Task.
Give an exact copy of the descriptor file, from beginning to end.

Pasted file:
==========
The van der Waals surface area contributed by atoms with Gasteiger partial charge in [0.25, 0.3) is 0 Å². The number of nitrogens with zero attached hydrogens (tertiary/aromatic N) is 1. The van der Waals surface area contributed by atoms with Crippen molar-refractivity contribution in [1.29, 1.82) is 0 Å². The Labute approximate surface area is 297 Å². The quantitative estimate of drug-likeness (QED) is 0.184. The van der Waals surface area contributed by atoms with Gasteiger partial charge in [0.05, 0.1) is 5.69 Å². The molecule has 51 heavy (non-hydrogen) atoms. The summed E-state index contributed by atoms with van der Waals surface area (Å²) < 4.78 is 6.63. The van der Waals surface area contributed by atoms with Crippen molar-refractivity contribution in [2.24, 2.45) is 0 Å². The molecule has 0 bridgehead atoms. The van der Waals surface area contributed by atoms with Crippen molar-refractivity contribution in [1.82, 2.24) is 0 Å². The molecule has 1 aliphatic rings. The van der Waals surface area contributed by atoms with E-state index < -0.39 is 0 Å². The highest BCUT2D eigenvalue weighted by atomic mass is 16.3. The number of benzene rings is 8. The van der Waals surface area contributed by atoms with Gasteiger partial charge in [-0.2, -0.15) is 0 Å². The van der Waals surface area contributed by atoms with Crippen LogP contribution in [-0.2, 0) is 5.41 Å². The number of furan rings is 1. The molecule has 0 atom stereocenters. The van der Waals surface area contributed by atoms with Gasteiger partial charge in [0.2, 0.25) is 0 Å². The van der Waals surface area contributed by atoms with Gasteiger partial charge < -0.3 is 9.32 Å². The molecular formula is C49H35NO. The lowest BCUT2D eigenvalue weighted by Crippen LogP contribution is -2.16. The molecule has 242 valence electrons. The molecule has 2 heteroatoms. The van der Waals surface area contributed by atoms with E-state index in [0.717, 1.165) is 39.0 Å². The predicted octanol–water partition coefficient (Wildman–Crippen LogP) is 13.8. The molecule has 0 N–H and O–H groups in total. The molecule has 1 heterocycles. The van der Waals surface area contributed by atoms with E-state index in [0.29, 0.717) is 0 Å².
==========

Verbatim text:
The van der Waals surface area contributed by atoms with Gasteiger partial charge in [0.25, 0.3) is 0 Å². The number of nitrogens with zero attached hydrogens (tertiary/aromatic N) is 1. The van der Waals surface area contributed by atoms with Crippen molar-refractivity contribution in [1.29, 1.82) is 0 Å². The Labute approximate surface area is 297 Å². The quantitative estimate of drug-likeness (QED) is 0.184. The van der Waals surface area contributed by atoms with Gasteiger partial charge in [0.05, 0.1) is 5.69 Å². The molecule has 51 heavy (non-hydrogen) atoms. The summed E-state index contributed by atoms with van der Waals surface area (Å²) < 4.78 is 6.63. The van der Waals surface area contributed by atoms with Crippen molar-refractivity contribution in [2.24, 2.45) is 0 Å². The molecule has 0 bridgehead atoms. The van der Waals surface area contributed by atoms with Crippen molar-refractivity contribution in [1.82, 2.24) is 0 Å². The molecule has 1 aliphatic rings. The van der Waals surface area contributed by atoms with E-state index < -0.39 is 0 Å². The highest BCUT2D eigenvalue weighted by atomic mass is 16.3. The number of benzene rings is 8. The van der Waals surface area contributed by atoms with Gasteiger partial charge in [-0.2, -0.15) is 0 Å². The van der Waals surface area contributed by atoms with Crippen LogP contribution in [-0.2, 0) is 5.41 Å². The number of furan rings is 1. The molecule has 0 atom stereocenters. The van der Waals surface area contributed by atoms with Gasteiger partial charge in [0.2, 0.25) is 0 Å². The van der Waals surface area contributed by atoms with Gasteiger partial charge < -0.3 is 9.32 Å². The molecular formula is C49H35NO. The lowest BCUT2D eigenvalue weighted by Crippen LogP contribution is -2.16. The molecule has 242 valence electrons. The molecule has 2 heteroatoms. The van der Waals surface area contributed by atoms with E-state index in [0.717, 1.165) is 39.0 Å². The predicted octanol–water partition coefficient (Wildman–Crippen LogP) is 13.8. The molecule has 0 N–H and O–H groups in total. The molecule has 1 heterocycles. The van der Waals surface area contributed by atoms with E-state index in [0.29, 0.717) is 0 Å².